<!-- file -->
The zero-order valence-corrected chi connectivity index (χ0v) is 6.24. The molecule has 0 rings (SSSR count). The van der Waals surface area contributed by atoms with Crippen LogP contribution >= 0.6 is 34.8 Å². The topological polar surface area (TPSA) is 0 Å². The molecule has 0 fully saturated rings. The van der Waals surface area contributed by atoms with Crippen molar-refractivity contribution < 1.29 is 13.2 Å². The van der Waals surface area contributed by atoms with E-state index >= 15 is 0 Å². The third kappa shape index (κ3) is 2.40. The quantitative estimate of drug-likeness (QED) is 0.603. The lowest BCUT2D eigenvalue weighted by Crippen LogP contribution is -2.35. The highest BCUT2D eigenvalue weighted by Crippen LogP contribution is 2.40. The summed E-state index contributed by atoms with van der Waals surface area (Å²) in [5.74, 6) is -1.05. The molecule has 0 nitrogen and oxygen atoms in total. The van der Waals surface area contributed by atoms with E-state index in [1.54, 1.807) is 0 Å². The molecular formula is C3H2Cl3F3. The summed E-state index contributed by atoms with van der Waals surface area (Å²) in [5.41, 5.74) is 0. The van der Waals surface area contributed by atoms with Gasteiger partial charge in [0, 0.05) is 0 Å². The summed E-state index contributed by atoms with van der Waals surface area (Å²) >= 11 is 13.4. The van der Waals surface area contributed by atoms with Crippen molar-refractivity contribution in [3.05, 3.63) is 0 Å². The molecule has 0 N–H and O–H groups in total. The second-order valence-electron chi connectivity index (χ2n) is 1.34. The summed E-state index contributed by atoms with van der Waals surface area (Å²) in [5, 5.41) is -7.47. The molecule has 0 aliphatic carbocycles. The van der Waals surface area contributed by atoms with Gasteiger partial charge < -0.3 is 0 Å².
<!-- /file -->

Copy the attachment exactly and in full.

The zero-order valence-corrected chi connectivity index (χ0v) is 6.24. The molecule has 0 rings (SSSR count). The van der Waals surface area contributed by atoms with Crippen LogP contribution >= 0.6 is 34.8 Å². The topological polar surface area (TPSA) is 0 Å². The molecule has 0 fully saturated rings. The van der Waals surface area contributed by atoms with Crippen molar-refractivity contribution < 1.29 is 13.2 Å². The van der Waals surface area contributed by atoms with E-state index >= 15 is 0 Å². The third kappa shape index (κ3) is 2.40. The quantitative estimate of drug-likeness (QED) is 0.603. The lowest BCUT2D eigenvalue weighted by Crippen LogP contribution is -2.35. The highest BCUT2D eigenvalue weighted by Crippen LogP contribution is 2.40. The summed E-state index contributed by atoms with van der Waals surface area (Å²) in [5.74, 6) is -1.05. The molecule has 0 nitrogen and oxygen atoms in total. The van der Waals surface area contributed by atoms with E-state index in [1.54, 1.807) is 0 Å². The molecular formula is C3H2Cl3F3. The summed E-state index contributed by atoms with van der Waals surface area (Å²) in [5.41, 5.74) is 0. The van der Waals surface area contributed by atoms with Gasteiger partial charge in [0, 0.05) is 0 Å². The summed E-state index contributed by atoms with van der Waals surface area (Å²) >= 11 is 13.4. The van der Waals surface area contributed by atoms with Crippen molar-refractivity contribution in [3.05, 3.63) is 0 Å². The molecule has 0 N–H and O–H groups in total. The second-order valence-electron chi connectivity index (χ2n) is 1.34. The summed E-state index contributed by atoms with van der Waals surface area (Å²) in [5, 5.41) is -7.47. The molecule has 0 aliphatic carbocycles. The van der Waals surface area contributed by atoms with Gasteiger partial charge < -0.3 is 0 Å².